Film and TV

Hunter Emery: Boulder, Batman, and Orange Is the New Black

Colorado's own Hunter Emery stars in Season 6 of Orange is the New Black, dropping Friday, July 27.
Colorado's own Hunter Emery stars in Season 6 of Orange is the New Black, dropping Friday, July 27. Hunter Emery
Hunter Emery might not live at a mile high anymore, but he’s still a Colorado guy. Born in Boulder, raised in Denver, with his family still in-state, Emery’s a local through and through. Evidence? He can tell you where to get the best pie in Granby. That's local, whether or not there's a sticker on your Subaru.

On the occasion of the new season of Netflix’s acclaimed series Orange Is the New Black – which drops today, Friday, July 27 – Emery talked with Westword about his role as corrections officer Rick Hopper, his acting past, his memories of Colorado, and how he’d love to play Batman. Because you know what they say: Always be yourself, unless you can be Batman. Then, always be Batman.

Westword: Start us off with a little about your Colorado pedigree. You were born in Boulder, yeah?

Hunter Emery: That’s right, born at Boulder Community Hospital. I lived in Boulder till I was about ten or so and then moved to the suburbs of Denver until I graduated high school – Denver Academy, class of 2004 – and took off to New York.

The way you talk about your parents, they sound like quintessential Boulderites – and I mean that in a good way. One was a special-ed teacher, and the other a jazz musician? How did that upbringing – and maybe Boulder in general – figure into your creative development?

They are definitely quintessential Boulderites! Mom had a children’s clothing boutique on Pearl Street, and my Dad still runs his land-surveying business in Boulder and served as the Boulder County Surveyor for two terms. I’m certain that Boulder had influence on my desire to be in the arts. I feel Colorado – but Boulder in particular – inspires and nurtures creativity. It’s a community that places a high value on art, so I never grew up with the idea that you couldn’t make a living doing that or that it was something that you just did as a hobby. I grew up watching passionate people pursuing their passions; that really inspired me to pursue my own, once I figured out what that was for me.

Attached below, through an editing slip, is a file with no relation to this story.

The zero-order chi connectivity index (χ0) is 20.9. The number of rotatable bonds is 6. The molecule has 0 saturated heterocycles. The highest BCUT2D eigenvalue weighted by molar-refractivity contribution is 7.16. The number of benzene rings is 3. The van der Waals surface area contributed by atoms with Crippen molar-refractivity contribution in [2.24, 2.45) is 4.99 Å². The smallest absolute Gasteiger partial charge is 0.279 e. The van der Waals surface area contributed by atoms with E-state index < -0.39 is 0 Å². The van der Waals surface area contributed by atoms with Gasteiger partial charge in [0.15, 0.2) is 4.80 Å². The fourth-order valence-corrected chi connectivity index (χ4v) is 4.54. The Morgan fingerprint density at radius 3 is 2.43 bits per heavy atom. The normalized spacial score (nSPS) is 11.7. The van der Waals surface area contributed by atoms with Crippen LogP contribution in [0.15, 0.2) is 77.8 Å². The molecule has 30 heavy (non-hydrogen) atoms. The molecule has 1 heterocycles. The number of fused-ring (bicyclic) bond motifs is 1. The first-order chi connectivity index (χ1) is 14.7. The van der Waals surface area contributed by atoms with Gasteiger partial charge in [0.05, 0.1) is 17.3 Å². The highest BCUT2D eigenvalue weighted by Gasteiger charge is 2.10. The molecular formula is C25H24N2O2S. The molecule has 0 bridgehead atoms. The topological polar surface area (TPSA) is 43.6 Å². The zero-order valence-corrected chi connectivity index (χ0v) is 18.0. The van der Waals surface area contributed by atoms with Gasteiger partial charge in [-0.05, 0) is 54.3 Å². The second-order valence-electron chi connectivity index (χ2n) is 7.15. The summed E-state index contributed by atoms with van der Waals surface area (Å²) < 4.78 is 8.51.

You have a great story about how you got into acting in high school: You caught the bug and immediately dropped baseball and wrestling. That's a pretty solid 180-degree turn, especially for high school. How did you decide so quickly that acting was your thing?

Yeah, that was a pretty abrupt turn for me. I enjoyed playing sports, baseball in particular, but I was always an average athlete and never felt a passion about it, or really anything at that point. When I was introduced to theater, something lit up inside of me. It was really the first time I remembered feeling that passion. I also think being at an age of self discovery made me primed to dive into acting; it requires curiosity, and in searching for humanity as a whole you come to discover more about yourself. There was something so exciting about it all. I loved everything about spending time in the theater department, loved slipping into a completely new world and making it real.

Denver Academy had a lot to do with making any of this possible. I had an amazing drama teacher, Mrs. J. It was a unique situation because it was such a small school and everyone kind of hung out with everyone, so when I quit sports it’s not like I gave up those friends. I even convinced some of my jock friends to do a couple plays! If I went to a big school I think I would have been too scared of what people thought.

So you ended up in NYC. What's your New York City actor story? How did you get by while making a career in performance? 

Bartending paid the bills for a long time. I don’t love doing it, but it’s been good to me over the years. Gave me all the flexibility I needed to audition and keep my days clear. And it’s a great way to meet new people and make connections. My New York actor story is pretty simple: Came to the big city as a big fish in a small pond, got humbled, went bald, started to work. [laughs]